It is true that caffeinated fluids can contribute to your daily fluid requirement.
Drinking caffeine–containing beverages as part of a normal lifestyle doesn't cause fluid loss in excess of the volume ingested. While caffeinated drinks may have a mild diuretic effect — meaning that they may cause the need to urinate — they don't appear to increase the risk of dehydration.
Still, caffeinated drinks can cause headaches and insomnia in some people. Water is probably your best bet to stay hydrated. It's calorie–free, caffeine–free, inexpensive and readily available.
July 30, 2014
- Killer SC, et al. No evidence of dehydration with moderate daily coffee intake: A counterbalanced cross-over study in a free-living population. Plos One. 2014;9:e84154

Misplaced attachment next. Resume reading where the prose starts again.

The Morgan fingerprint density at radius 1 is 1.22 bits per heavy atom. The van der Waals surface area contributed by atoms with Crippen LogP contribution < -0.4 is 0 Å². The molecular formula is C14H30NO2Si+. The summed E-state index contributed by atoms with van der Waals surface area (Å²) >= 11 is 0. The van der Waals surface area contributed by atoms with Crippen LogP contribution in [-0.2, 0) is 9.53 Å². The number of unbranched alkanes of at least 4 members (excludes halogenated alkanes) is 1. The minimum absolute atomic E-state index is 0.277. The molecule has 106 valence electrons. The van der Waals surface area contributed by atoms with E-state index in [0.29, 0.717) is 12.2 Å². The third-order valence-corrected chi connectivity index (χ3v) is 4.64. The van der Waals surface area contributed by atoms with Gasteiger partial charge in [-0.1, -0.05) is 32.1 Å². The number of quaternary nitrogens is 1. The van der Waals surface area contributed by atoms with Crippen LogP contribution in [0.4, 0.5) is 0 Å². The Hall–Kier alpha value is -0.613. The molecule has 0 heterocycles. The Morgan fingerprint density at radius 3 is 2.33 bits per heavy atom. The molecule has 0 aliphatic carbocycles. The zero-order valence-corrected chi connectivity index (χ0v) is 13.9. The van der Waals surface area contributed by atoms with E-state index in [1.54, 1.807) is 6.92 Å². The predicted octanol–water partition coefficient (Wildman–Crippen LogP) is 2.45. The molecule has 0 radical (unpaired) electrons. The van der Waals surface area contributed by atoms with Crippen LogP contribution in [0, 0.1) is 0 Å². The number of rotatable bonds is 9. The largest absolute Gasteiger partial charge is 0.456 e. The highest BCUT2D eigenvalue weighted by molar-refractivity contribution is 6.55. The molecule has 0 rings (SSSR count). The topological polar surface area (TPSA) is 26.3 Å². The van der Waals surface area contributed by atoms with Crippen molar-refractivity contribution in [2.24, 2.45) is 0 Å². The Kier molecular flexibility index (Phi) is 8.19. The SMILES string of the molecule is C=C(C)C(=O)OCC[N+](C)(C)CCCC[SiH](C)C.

- Caffeine. Micromedex 2.0 Healthcare Series. http://www.micromedexsolutions.com. Accessed June 4, 2014.
- Heneghan C, et al. Mythbusting sports and exercise products. BMJ. 2012;345:e4848.
- Ruxton CH, et al. Black tea is not significantly different from water in the maintenance of normal hydration in human subjects: Results from a randomized controlled trial. British Journal of Nutrition. 2011;106:588.
- Zeratsky KA (expert opinion). Mayo Clinic, Rochester, Minn. June 9, 2014.